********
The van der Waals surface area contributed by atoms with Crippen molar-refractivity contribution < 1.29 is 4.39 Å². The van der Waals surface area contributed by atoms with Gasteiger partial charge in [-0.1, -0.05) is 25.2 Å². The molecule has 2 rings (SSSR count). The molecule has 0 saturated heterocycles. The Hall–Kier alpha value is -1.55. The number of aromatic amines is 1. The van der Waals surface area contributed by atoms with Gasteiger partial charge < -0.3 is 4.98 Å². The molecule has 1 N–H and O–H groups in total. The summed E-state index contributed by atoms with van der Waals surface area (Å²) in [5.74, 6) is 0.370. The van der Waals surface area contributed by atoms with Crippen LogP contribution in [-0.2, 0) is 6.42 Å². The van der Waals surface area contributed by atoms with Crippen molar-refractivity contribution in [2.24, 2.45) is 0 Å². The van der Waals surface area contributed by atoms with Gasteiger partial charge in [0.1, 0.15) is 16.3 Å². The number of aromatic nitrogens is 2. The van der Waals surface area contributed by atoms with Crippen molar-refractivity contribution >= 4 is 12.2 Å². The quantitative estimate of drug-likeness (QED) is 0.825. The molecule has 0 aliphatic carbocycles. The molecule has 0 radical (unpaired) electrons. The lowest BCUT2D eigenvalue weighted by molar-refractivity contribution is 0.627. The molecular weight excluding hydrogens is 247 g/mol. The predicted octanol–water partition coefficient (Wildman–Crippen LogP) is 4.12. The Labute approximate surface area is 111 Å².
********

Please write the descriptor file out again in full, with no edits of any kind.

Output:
The van der Waals surface area contributed by atoms with Crippen molar-refractivity contribution < 1.29 is 4.39 Å². The van der Waals surface area contributed by atoms with Gasteiger partial charge in [-0.1, -0.05) is 25.2 Å². The molecule has 2 rings (SSSR count). The molecule has 0 saturated heterocycles. The Hall–Kier alpha value is -1.55. The number of aromatic amines is 1. The van der Waals surface area contributed by atoms with Gasteiger partial charge < -0.3 is 4.98 Å². The molecule has 1 N–H and O–H groups in total. The summed E-state index contributed by atoms with van der Waals surface area (Å²) in [5.74, 6) is 0.370. The van der Waals surface area contributed by atoms with Crippen LogP contribution in [-0.2, 0) is 6.42 Å². The van der Waals surface area contributed by atoms with Crippen molar-refractivity contribution in [2.24, 2.45) is 0 Å². The van der Waals surface area contributed by atoms with Gasteiger partial charge in [0.1, 0.15) is 16.3 Å². The number of aromatic nitrogens is 2. The van der Waals surface area contributed by atoms with Crippen molar-refractivity contribution >= 4 is 12.2 Å². The quantitative estimate of drug-likeness (QED) is 0.825. The molecule has 0 aliphatic carbocycles. The molecule has 0 radical (unpaired) electrons. The lowest BCUT2D eigenvalue weighted by molar-refractivity contribution is 0.627. The molecular weight excluding hydrogens is 247 g/mol. The predicted octanol–water partition coefficient (Wildman–Crippen LogP) is 4.12. The Labute approximate surface area is 111 Å².